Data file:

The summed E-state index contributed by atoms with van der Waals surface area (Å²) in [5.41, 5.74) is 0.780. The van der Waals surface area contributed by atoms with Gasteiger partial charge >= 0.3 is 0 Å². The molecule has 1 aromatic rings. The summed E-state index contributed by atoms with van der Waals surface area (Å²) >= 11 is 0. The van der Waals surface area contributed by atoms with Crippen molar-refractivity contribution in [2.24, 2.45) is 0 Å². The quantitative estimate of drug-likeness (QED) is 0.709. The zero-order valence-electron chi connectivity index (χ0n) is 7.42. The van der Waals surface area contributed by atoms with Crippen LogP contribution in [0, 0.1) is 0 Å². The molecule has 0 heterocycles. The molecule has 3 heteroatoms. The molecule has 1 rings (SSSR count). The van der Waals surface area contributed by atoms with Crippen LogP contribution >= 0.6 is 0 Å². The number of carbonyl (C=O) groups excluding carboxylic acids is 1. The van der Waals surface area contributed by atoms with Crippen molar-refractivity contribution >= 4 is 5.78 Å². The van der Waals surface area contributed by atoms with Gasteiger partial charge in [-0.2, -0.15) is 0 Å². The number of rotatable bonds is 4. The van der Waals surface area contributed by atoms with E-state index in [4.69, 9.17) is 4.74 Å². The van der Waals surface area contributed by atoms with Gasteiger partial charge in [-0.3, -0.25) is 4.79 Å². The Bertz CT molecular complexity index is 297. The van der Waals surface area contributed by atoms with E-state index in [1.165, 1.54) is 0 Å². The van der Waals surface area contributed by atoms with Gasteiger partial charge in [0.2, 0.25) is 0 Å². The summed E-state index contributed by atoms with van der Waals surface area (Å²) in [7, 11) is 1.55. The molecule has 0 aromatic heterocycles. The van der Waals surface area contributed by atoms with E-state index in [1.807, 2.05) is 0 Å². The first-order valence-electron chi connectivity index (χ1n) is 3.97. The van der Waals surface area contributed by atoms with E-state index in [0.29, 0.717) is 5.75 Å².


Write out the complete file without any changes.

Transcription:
The summed E-state index contributed by atoms with van der Waals surface area (Å²) in [5.41, 5.74) is 0.780. The van der Waals surface area contributed by atoms with Gasteiger partial charge >= 0.3 is 0 Å². The molecule has 1 aromatic rings. The summed E-state index contributed by atoms with van der Waals surface area (Å²) >= 11 is 0. The van der Waals surface area contributed by atoms with Crippen molar-refractivity contribution in [2.24, 2.45) is 0 Å². The quantitative estimate of drug-likeness (QED) is 0.709. The zero-order valence-electron chi connectivity index (χ0n) is 7.42. The van der Waals surface area contributed by atoms with Crippen LogP contribution in [0, 0.1) is 0 Å². The molecule has 0 heterocycles. The molecule has 3 heteroatoms. The molecule has 1 rings (SSSR count). The van der Waals surface area contributed by atoms with Crippen LogP contribution >= 0.6 is 0 Å². The number of carbonyl (C=O) groups excluding carboxylic acids is 1. The van der Waals surface area contributed by atoms with Crippen molar-refractivity contribution >= 4 is 5.78 Å². The van der Waals surface area contributed by atoms with Gasteiger partial charge in [-0.2, -0.15) is 0 Å². The number of rotatable bonds is 4. The van der Waals surface area contributed by atoms with E-state index in [4.69, 9.17) is 4.74 Å². The van der Waals surface area contributed by atoms with Gasteiger partial charge in [-0.3, -0.25) is 4.79 Å². The Bertz CT molecular complexity index is 297. The van der Waals surface area contributed by atoms with E-state index in [1.165, 1.54) is 0 Å². The van der Waals surface area contributed by atoms with Gasteiger partial charge in [0.2, 0.25) is 0 Å². The summed E-state index contributed by atoms with van der Waals surface area (Å²) in [7, 11) is 1.55. The molecule has 0 aromatic heterocycles. The van der Waals surface area contributed by atoms with E-state index in [1.807, 2.05) is 0 Å². The first-order valence-electron chi connectivity index (χ1n) is 3.97. The van der Waals surface area contributed by atoms with E-state index in [0.29, 0.717) is 5.75 Å².